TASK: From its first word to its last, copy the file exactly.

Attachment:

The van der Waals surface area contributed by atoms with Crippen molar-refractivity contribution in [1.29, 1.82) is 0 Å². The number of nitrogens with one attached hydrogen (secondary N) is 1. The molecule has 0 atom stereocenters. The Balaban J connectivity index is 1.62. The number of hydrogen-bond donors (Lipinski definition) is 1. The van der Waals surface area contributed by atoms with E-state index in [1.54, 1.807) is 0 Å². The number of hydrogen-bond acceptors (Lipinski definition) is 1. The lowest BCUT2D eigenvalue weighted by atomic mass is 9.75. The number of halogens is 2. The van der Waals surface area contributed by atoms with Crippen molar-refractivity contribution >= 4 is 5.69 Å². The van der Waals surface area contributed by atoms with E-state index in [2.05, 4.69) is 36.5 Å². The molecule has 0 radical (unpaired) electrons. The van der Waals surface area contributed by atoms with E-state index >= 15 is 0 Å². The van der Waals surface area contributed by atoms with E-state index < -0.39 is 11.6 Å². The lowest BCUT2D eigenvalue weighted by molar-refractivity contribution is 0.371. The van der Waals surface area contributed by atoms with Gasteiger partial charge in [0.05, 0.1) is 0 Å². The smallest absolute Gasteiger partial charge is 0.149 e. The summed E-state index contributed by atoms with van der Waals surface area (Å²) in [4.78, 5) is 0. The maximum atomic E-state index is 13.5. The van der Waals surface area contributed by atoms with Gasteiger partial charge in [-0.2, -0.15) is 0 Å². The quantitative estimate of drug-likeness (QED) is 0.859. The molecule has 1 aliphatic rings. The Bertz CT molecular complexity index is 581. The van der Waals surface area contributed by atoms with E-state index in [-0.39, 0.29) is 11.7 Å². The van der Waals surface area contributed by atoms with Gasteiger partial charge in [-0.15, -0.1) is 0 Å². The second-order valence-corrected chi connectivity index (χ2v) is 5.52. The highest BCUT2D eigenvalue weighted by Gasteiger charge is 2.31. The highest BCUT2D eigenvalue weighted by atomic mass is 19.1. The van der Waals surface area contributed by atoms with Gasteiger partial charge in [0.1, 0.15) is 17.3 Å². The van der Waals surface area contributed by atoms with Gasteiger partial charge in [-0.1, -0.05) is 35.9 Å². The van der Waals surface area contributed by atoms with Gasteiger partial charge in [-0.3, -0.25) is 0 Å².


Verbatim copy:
The van der Waals surface area contributed by atoms with Crippen molar-refractivity contribution in [1.29, 1.82) is 0 Å². The number of nitrogens with one attached hydrogen (secondary N) is 1. The molecule has 0 atom stereocenters. The Balaban J connectivity index is 1.62. The number of hydrogen-bond donors (Lipinski definition) is 1. The van der Waals surface area contributed by atoms with E-state index in [1.54, 1.807) is 0 Å². The number of hydrogen-bond acceptors (Lipinski definition) is 1. The lowest BCUT2D eigenvalue weighted by atomic mass is 9.75. The number of halogens is 2. The van der Waals surface area contributed by atoms with Crippen molar-refractivity contribution >= 4 is 5.69 Å². The van der Waals surface area contributed by atoms with E-state index in [2.05, 4.69) is 36.5 Å². The molecule has 0 radical (unpaired) electrons. The van der Waals surface area contributed by atoms with E-state index >= 15 is 0 Å². The van der Waals surface area contributed by atoms with E-state index < -0.39 is 11.6 Å². The lowest BCUT2D eigenvalue weighted by molar-refractivity contribution is 0.371. The van der Waals surface area contributed by atoms with Gasteiger partial charge in [0.05, 0.1) is 0 Å². The smallest absolute Gasteiger partial charge is 0.149 e. The summed E-state index contributed by atoms with van der Waals surface area (Å²) in [4.78, 5) is 0. The maximum atomic E-state index is 13.5. The van der Waals surface area contributed by atoms with Gasteiger partial charge in [-0.2, -0.15) is 0 Å². The quantitative estimate of drug-likeness (QED) is 0.859. The molecule has 1 aliphatic rings. The Bertz CT molecular complexity index is 581. The van der Waals surface area contributed by atoms with E-state index in [-0.39, 0.29) is 11.7 Å². The van der Waals surface area contributed by atoms with Gasteiger partial charge in [-0.15, -0.1) is 0 Å². The second-order valence-corrected chi connectivity index (χ2v) is 5.52. The highest BCUT2D eigenvalue weighted by Gasteiger charge is 2.31. The highest BCUT2D eigenvalue weighted by atomic mass is 19.1. The van der Waals surface area contributed by atoms with Gasteiger partial charge in [0.1, 0.15) is 17.3 Å². The van der Waals surface area contributed by atoms with Gasteiger partial charge in [-0.1, -0.05) is 35.9 Å². The van der Waals surface area contributed by atoms with Gasteiger partial charge in [-0.3, -0.25) is 0 Å².